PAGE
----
EMERGENCY DECLARED IN EASTERN KENTUCKY AS FLOODWATERS RISE
Lawrence County has escaped flooding after three days of rainfall, sometimes heavy. The danger right now is floodwaters coming down the Big Sandy River.
FRANKFORT (July 28, 2022) – Historic torrential rains unleashed flash flooding and mudslides in parts of eastern Kentucky Thursday night. Floyd, Breathitt, Clay, Owsley, Letcher and Pike counties are all under a state of emergency. Electrical outages were reported throughout the mountain region where thunderstorms have dumped several inches of rain over the past few days. Flood watches and warnings were still in effect late Thursday morning.
As the situation quickly deteriorated, Perry County emergency dispatchers reported homes were knocked off of their foundations by the swift current.
“This morning my office has been busy receiving calls from around our district regarding the heavy flooding,” Sen. Brandon Smith (R-Hazard) said. “We will continue to update the state and federal agencies of our needs and will keep you updated as we begin to assess the damage and clean up. I will personally be in the heavily impacted areas today on the ground assessing the damage and helping folks however I can.
“Many roads throughout the region are currently impassable and, according to the National Weather Service, we should expect to see one to three more inches. I’m urging all people in low areas in Perry, Leslie and Clay counties to seek higher ground.”
Jenny Wiley, Buckhorn and Pine Mountain state parks have been opened to people in the region whose homes were destroyed or damaged
“I am closely monitoring the situation from Harlan,” said Sen. Johnnie Turner (R-Harlan). “I urge anyone who is in a dangerous situation to immediately seek shelter on higher ground and reach out to emergency services. Please, for your safety and for the safety of your loved ones, do not try to pass through flooded roads. My family and I are praying for all of those who have been negatively affected by this.”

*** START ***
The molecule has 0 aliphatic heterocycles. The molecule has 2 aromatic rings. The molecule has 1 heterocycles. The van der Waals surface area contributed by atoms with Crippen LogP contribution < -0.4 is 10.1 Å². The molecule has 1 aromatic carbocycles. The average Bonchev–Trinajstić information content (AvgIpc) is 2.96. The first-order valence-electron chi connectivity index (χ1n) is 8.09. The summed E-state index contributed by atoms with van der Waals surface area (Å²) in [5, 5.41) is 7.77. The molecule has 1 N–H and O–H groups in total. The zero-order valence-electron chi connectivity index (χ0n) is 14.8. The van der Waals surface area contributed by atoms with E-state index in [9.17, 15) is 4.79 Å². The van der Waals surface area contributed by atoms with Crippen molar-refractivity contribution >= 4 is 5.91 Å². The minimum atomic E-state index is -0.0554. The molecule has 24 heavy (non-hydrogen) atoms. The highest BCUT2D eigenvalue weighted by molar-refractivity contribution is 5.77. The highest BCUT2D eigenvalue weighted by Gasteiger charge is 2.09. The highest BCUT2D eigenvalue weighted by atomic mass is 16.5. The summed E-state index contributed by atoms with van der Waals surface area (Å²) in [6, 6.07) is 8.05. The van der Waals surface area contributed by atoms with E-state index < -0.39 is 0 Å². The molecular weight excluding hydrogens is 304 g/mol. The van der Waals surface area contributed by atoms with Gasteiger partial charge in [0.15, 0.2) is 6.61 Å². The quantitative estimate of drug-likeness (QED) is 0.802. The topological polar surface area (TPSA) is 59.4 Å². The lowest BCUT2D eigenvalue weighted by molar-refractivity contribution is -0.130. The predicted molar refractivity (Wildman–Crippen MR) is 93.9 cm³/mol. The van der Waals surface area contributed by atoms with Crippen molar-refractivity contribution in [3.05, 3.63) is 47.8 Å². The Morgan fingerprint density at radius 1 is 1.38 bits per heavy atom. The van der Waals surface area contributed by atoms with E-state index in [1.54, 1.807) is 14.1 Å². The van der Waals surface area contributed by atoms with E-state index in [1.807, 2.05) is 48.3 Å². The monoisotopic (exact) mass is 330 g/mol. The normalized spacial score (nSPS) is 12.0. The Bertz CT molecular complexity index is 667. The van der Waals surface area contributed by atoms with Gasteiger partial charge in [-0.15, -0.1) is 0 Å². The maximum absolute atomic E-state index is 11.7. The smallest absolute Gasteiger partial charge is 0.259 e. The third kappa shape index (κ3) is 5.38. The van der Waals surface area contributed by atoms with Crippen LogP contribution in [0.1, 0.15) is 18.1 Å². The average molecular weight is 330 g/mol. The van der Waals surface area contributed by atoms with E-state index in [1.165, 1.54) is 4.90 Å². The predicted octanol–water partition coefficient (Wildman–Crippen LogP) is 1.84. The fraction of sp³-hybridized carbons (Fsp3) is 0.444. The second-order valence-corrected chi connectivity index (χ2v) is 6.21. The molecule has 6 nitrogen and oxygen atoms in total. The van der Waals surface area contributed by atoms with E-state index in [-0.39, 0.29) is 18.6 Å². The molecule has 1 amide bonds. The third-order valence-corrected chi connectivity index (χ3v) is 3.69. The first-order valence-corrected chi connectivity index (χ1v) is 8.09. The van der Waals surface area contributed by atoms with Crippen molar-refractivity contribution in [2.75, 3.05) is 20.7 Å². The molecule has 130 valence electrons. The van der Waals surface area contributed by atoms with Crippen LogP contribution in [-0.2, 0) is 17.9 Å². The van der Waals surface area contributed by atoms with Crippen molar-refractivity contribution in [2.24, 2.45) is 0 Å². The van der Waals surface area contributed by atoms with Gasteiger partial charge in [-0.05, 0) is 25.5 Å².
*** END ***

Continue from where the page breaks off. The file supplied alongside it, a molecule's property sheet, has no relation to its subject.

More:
It has been confirmed that three people have lost their lives and over 25,000 homes or businesses are without power across the region. Some areas have seen up to eight inches of rain, with more forecasted over the weekend.
“My heart goes out to every family in eastern Kentucky who has been affected by the severe storms and flash flooding,” Sen. Philip Wheeler (R-Pikeville) said. “In addition to seeing the effects first-hand in Pike County, I have followed the damage reports on social media and spoken to several friends from throughout the 31st Senate district, some of whom are homeless and have lost most of their belongings. I am asking for all Kentuckians to keep these folks in their thoughts and prayers.”